This blog series, Big Picture, Small Picture, provides a contextual collage for a chosen piece of literature. The information here is culled from newspapers, newsreels, periodicals, and other primary sources from the date of the text’s original publication.
Then I felt like some watcher of the skies,
When a new planet swims into his ken.
—John Keats, “On First Looking into Chapman’s Homer”
London, 1941. Barrage balloons, designed to disrupt enemy aerial attacks, silently dot the sky over the most populous city in the UK. A cheery British Movietone newsreel describes the anti-bombing balloons as “elephants floating serenely above the metropolis.” A young radar specialist in the Royal Air Force, Arthur C. Clarke, gazes up at the silver blimps and muses not of a destructive Luftwaffe blitz, but of a quiet, peaceful arrival by massive alien ships like “gleaming silver clouds” above every major city on Earth.
After the war, Clarke studies physics at King’s College London, nurturing his curiosity by examining the stars and writing fantastical stories. In 1946, he becomes the chairman of the British Interplanetary Society; that same year, he drafts the story “Guardian Angel,” inspired by the image of the barrage balloons, about benevolent alien overlords traveling to Earth from untold light years away to help shepherd in a new golden age of peace and prosperity.
Space travel at the speed of light may someday be possible, speculate scientists at the International Astronautical Federation’s August 1953 conference in Zurich. In the meantime, they set their sights on the more reasonable challenge of piercing the atmospheric lid of the planet with a rocket ship. Over one hundred delegates from seventeen societies, including the British Interplanetary Society, debate the potential effects of space on the human body, but according to a New York Times article, the professional rocketeers at the conference are “more preoccupied with . . . the functions of rockets in war.”
Two weeks later, American test pilot Marion Eugene Carl flies a Douglas Skyrocket higher than any other recorded flight: 25,370 meters. At the same time, the USSR performs a nuclear test, though Professor Samuel Allison, a US expert on nuclear energy, claims that the American military is still winning the arms race: “It is one thing to experiment . . . and something completely different to be able to drop an H-Bomb on a city.” Archival footage of the test shows a desert landscape erupt in a white explosion from which a massive tree of fire and smoke grows upwards to the sky. Nearby, a building disintegrates like sand in a heavy gust of wind.
That week, Arthur C. Clarke’s Childhood’s End is published by Ballantine Books to rave reviews, establishing the amateur astronomer as a major name in the last days of the golden age of science fiction. Clarke is “equally at home in the outer galaxies and the troubled psyche of modern man,” states a review in the New York Times.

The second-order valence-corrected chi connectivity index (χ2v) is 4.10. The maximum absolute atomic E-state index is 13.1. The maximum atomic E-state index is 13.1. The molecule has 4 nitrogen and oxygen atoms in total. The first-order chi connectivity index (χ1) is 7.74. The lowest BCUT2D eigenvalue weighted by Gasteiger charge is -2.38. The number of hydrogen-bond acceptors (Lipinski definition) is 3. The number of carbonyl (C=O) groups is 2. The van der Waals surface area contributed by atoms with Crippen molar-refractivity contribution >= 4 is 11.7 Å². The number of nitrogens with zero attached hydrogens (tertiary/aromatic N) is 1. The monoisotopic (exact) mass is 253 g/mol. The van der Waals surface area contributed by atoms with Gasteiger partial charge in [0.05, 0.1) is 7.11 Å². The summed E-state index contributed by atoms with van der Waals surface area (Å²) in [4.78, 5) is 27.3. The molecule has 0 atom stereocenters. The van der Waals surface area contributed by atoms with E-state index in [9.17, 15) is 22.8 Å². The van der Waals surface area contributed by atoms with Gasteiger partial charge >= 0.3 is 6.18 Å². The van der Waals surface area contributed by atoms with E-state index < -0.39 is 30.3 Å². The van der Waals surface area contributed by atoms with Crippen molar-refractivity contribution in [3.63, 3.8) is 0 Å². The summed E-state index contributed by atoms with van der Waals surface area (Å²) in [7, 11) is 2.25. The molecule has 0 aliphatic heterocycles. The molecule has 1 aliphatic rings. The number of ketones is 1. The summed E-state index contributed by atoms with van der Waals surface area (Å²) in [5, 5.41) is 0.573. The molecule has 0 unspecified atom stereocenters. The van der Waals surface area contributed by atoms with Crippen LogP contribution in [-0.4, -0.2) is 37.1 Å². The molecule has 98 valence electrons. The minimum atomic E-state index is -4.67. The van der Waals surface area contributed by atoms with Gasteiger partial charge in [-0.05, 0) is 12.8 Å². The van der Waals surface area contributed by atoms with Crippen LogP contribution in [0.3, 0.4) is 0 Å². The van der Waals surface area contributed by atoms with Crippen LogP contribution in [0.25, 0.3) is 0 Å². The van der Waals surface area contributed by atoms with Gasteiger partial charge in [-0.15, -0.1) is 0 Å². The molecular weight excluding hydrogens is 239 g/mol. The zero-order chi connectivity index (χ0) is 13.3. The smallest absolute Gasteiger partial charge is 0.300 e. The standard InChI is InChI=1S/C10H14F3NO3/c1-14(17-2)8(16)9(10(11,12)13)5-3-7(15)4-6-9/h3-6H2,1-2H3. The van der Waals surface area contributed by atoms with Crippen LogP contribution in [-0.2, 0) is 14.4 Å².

The opening scene of the novel shows the space race between the US and Russia suddenly interrupted by the appearance of a fleet of alien ships hovering above the Earth. The Overlords have arrived, and with them they bring the promise of stability and contentment, finally freeing the human race from its incessant strife. But, they warn, the burgeoning era of space travel must come to an end: “The stars are not for man.”
Alien invasions are all the rage, as three days after Childhood’s End hits bookstores, the film version of H.G. Wells’s War of the Worlds hits the theaters. Indeed, UFOs are popping up all over radar screens across the country, causing dumbfounded citizens to crane their necks as they watch the sky. “It Wasn’t a Flying Saucer,” an August headline in the Reno Evening Gazette reads. No, the “pinpoint of silver” that “hovered motionless overhead and winked down evilly at the assembled populace” was just another weather balloon. “Or so say the experts,” the article adds.
In Clarke’s novel, the Overlords counsel humans from the seclusion of their giants ships, waiting fifty years to finally reveal their true forms. When they do at last show themselves, their hesitancy makes sense: “The leathery wings, the little horns, the barbed tail,” all conjure an “ancient terror” dating back to the fall of mankind in the Garden of Eden.
Twenty years after Childhood’s End is published, the progressive rock band Genesis opens their concert in Reading, England, with “Watcher of the Skies,” a song inspired by the novel. Peter Gabriel stands on the edge of the stage, face painted a glowing white, singing into a clutched microphone while leathery bat wings protrude from his head:
Creatures shaped this planet’s soil,
Now their reign has come to an end,
Has life again destroyed life,
Do they play elsewhere, do they know
More than their childhood games?
In 2007, on the occasion of his ninetieth birthday, Arthur C. Clarke records a video in which he reflects on his six-decade career that has produced the science fiction classics Rendezvous with Rama, The Fountains of Paradise, and 2001: A Space Odyssey. “I want to be remembered most as a writer who entertained readers and, hopefully, stretched their imaginations as well.” The former chair of the British Interplanetary Society dwells not on the end of his life, but the beginning of a new age: “Now, I have plenty of time to enjoy vivid dreams. Being completely wheelchaired doesn’t stop my mind from roaming the universe. . . . I still can’t quite believe that we’ve just marked the fiftieth anniversary of the space age. We’ve accomplished a great deal in that time, but the golden age of space is only just beginning.”